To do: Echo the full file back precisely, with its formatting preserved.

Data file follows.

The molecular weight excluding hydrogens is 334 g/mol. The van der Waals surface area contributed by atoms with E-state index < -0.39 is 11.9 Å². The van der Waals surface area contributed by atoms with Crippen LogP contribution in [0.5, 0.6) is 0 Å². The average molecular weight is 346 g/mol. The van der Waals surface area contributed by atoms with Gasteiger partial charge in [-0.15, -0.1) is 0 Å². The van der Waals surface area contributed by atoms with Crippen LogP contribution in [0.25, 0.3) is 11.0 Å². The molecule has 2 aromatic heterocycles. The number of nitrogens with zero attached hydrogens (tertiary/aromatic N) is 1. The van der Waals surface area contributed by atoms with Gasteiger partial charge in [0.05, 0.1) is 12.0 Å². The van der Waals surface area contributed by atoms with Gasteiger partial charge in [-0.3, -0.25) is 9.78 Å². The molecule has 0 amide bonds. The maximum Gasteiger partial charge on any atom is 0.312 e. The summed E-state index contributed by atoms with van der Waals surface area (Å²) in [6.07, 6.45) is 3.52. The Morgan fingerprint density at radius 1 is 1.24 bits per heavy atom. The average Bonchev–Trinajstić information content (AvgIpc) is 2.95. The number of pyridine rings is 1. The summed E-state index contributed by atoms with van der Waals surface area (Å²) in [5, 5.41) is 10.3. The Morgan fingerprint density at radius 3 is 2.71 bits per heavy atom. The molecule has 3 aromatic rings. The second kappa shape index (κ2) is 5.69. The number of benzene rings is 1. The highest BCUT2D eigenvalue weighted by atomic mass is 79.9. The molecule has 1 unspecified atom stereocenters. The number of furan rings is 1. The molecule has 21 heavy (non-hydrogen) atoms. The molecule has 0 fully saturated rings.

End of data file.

The molecular weight excluding hydrogens is 334 g/mol. The van der Waals surface area contributed by atoms with E-state index < -0.39 is 11.9 Å². The van der Waals surface area contributed by atoms with Crippen LogP contribution in [0.5, 0.6) is 0 Å². The average molecular weight is 346 g/mol. The van der Waals surface area contributed by atoms with Gasteiger partial charge in [-0.15, -0.1) is 0 Å². The van der Waals surface area contributed by atoms with Crippen LogP contribution in [0.25, 0.3) is 11.0 Å². The molecule has 2 aromatic heterocycles. The number of nitrogens with zero attached hydrogens (tertiary/aromatic N) is 1. The van der Waals surface area contributed by atoms with Gasteiger partial charge in [0.05, 0.1) is 12.0 Å². The van der Waals surface area contributed by atoms with Gasteiger partial charge in [-0.3, -0.25) is 9.78 Å². The molecule has 0 amide bonds. The maximum Gasteiger partial charge on any atom is 0.312 e. The summed E-state index contributed by atoms with van der Waals surface area (Å²) in [6.07, 6.45) is 3.52. The Morgan fingerprint density at radius 1 is 1.24 bits per heavy atom. The average Bonchev–Trinajstić information content (AvgIpc) is 2.95. The number of pyridine rings is 1. The summed E-state index contributed by atoms with van der Waals surface area (Å²) in [5, 5.41) is 10.3. The Morgan fingerprint density at radius 3 is 2.71 bits per heavy atom. The molecule has 3 aromatic rings. The second kappa shape index (κ2) is 5.69. The number of benzene rings is 1. The highest BCUT2D eigenvalue weighted by atomic mass is 79.9. The molecule has 1 unspecified atom stereocenters. The number of furan rings is 1. The molecule has 21 heavy (non-hydrogen) atoms. The molecule has 0 fully saturated rings.